Staff Spotlight: Nita Meola
November 27, 2012
By Stephanie Ewing (MA '12)
It’s Writing Center Director Nita Meola’s personal and professional mission to debunk the myth that writing is a solitary task. For the past 12 years, Meola has been helping students learn to write collaboratively, and she’s been running Columbia College Chicago’s Writing Center since 2007.
Writing centers are collaborative learning environments, Meola said, which means students act as guides, coaches, and mentors to help other students improve their writing. “When you have to talk about your writing, you learn about your writing,” Meola said.
Meola came to Columbia College Chicago from Purdue University Calumet, where she completed her master’s in English Literature. For her, Chicago was the exciting, urban setting she’d always wanted, and Columbia’s artistic community and diversity were what she craved.
“Imagine that as a literature major, for me, for the right side of my brain, this was like walking into the bakery or the sweet shop to be surrounded by the ‘Columbia cool factor’ and all the opportunities for art,” she said.
Though her graduate studies focused on female British writers of the 18th and 19th centuries, Meola fell in love with writing centers when she started working at the Purdue University Calumet Writing Center while pursuing her master’s degree, first as a tutor, then as a lecturer and assistant to the director.
Now as the director of Columbia’s Writing Center, training her student writing consultants how to be effective teachers, communicators, and junior administrators is one of Meola’s favorite jobs.
“Eighty percent of our staff of 60 tutors are students,” said Meola. “Because writing centers are all about experiential learning, our student assistants perform as if they were working real-world jobs, taking on administrative duties and writing reports and analyses.”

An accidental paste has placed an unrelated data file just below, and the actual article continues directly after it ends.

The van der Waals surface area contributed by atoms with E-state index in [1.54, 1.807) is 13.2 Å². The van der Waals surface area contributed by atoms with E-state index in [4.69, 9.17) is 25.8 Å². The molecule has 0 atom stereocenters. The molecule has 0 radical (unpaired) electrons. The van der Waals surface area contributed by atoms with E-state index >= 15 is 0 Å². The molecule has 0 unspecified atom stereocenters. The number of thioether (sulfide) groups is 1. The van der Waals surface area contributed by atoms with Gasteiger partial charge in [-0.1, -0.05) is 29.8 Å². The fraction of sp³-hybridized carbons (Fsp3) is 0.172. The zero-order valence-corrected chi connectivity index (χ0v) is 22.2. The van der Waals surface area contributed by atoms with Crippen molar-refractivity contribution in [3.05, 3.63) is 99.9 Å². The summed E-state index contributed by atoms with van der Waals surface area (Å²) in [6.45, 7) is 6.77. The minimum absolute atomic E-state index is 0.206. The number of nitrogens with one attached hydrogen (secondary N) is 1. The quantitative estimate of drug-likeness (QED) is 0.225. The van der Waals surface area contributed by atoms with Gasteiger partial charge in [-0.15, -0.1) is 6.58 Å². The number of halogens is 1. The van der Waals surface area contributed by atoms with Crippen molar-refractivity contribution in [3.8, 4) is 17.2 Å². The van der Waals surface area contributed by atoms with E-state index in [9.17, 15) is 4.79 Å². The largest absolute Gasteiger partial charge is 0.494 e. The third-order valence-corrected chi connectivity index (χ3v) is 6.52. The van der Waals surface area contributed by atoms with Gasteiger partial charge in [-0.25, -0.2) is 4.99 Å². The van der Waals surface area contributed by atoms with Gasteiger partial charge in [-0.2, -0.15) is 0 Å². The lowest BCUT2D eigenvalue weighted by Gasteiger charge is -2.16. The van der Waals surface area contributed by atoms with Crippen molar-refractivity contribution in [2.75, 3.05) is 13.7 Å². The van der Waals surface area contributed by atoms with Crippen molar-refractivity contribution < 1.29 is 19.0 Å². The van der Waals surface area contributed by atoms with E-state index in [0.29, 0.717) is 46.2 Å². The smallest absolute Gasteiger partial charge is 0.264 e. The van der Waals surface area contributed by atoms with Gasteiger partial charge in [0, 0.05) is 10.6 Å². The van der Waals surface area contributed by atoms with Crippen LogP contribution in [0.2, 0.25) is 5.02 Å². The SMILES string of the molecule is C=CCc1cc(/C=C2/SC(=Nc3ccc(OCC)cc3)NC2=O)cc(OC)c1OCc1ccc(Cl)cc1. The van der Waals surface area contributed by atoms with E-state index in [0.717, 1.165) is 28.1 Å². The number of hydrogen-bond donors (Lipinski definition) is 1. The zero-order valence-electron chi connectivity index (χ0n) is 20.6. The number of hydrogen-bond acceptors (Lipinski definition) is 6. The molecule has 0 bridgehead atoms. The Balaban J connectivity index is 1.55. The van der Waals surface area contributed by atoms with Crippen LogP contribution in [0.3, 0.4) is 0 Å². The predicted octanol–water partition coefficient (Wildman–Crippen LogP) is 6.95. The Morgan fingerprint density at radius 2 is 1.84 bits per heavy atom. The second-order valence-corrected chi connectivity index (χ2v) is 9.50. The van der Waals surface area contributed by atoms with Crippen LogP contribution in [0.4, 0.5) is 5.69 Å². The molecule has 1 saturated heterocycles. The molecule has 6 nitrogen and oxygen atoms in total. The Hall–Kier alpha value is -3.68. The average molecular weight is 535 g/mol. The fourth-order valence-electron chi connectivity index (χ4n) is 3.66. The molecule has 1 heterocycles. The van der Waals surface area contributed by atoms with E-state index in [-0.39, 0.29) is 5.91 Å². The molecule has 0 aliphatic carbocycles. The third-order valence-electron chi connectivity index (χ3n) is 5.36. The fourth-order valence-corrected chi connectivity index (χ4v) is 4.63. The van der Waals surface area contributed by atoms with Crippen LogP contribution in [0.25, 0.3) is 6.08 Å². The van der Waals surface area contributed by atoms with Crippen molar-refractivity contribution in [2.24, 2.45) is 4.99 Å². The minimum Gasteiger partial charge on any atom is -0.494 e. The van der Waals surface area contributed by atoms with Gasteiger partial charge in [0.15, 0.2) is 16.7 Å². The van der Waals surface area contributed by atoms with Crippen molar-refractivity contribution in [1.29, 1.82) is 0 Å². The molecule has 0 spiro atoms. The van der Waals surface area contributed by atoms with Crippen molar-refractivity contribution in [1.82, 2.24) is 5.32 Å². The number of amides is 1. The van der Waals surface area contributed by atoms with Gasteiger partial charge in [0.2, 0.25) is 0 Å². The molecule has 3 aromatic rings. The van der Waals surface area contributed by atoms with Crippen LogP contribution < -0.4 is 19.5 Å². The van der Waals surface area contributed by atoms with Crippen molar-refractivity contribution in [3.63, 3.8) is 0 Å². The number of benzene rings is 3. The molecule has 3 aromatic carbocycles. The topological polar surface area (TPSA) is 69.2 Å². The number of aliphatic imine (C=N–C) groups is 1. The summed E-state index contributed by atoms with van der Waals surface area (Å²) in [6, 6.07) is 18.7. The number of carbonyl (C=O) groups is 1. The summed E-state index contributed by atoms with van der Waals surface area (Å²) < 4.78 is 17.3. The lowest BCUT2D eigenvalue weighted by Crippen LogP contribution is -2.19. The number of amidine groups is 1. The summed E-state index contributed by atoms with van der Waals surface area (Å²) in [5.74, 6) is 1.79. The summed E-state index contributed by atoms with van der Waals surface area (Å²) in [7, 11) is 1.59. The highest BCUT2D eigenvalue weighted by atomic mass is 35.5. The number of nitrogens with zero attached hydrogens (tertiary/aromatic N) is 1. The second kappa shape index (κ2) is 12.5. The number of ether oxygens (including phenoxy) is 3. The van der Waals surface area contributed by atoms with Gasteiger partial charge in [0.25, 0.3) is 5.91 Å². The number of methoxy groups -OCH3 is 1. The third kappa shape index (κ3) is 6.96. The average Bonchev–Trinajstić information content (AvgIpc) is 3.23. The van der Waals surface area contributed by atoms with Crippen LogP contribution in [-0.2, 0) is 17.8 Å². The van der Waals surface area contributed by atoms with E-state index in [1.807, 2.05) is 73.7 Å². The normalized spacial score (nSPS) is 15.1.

Though writing centers have been around since the 1970s, Meola said she is surprised how few students and faculty members know what they’re for or how to utilize them. She aims to demystify the writing center experience and get more students through the door.
To make the Writing Center as useful and welcoming as possible, Meola and her staff of writing consultants have also begun offering online tutoring and writing chats as well as reaching out to students through social media.
“We decided to meet the students where they are,” said Meola. “We’re tweeting, we’re Facebook-ing, we’re tumblr-ing.”
It’s a common misconception that writing centers are only for students struggling with writing, but Meola said that couldn’t be farther from the truth. She says that a conversation with a writing consultant about your writing can turn a good paper into a great one.
In fact, the Writing Center is also open to faculty and staff members looking for everything from feedback on an academic paper to help with a difficult passage in a chapter or screenplay.
“[Faculty and staff] sometimes take their lunch hour here so they can continue improving their writing too,” said Meola, smiling. “Even the ‘A’ students can come in to improve their writing.”
Photo: Jacob Boll ('12)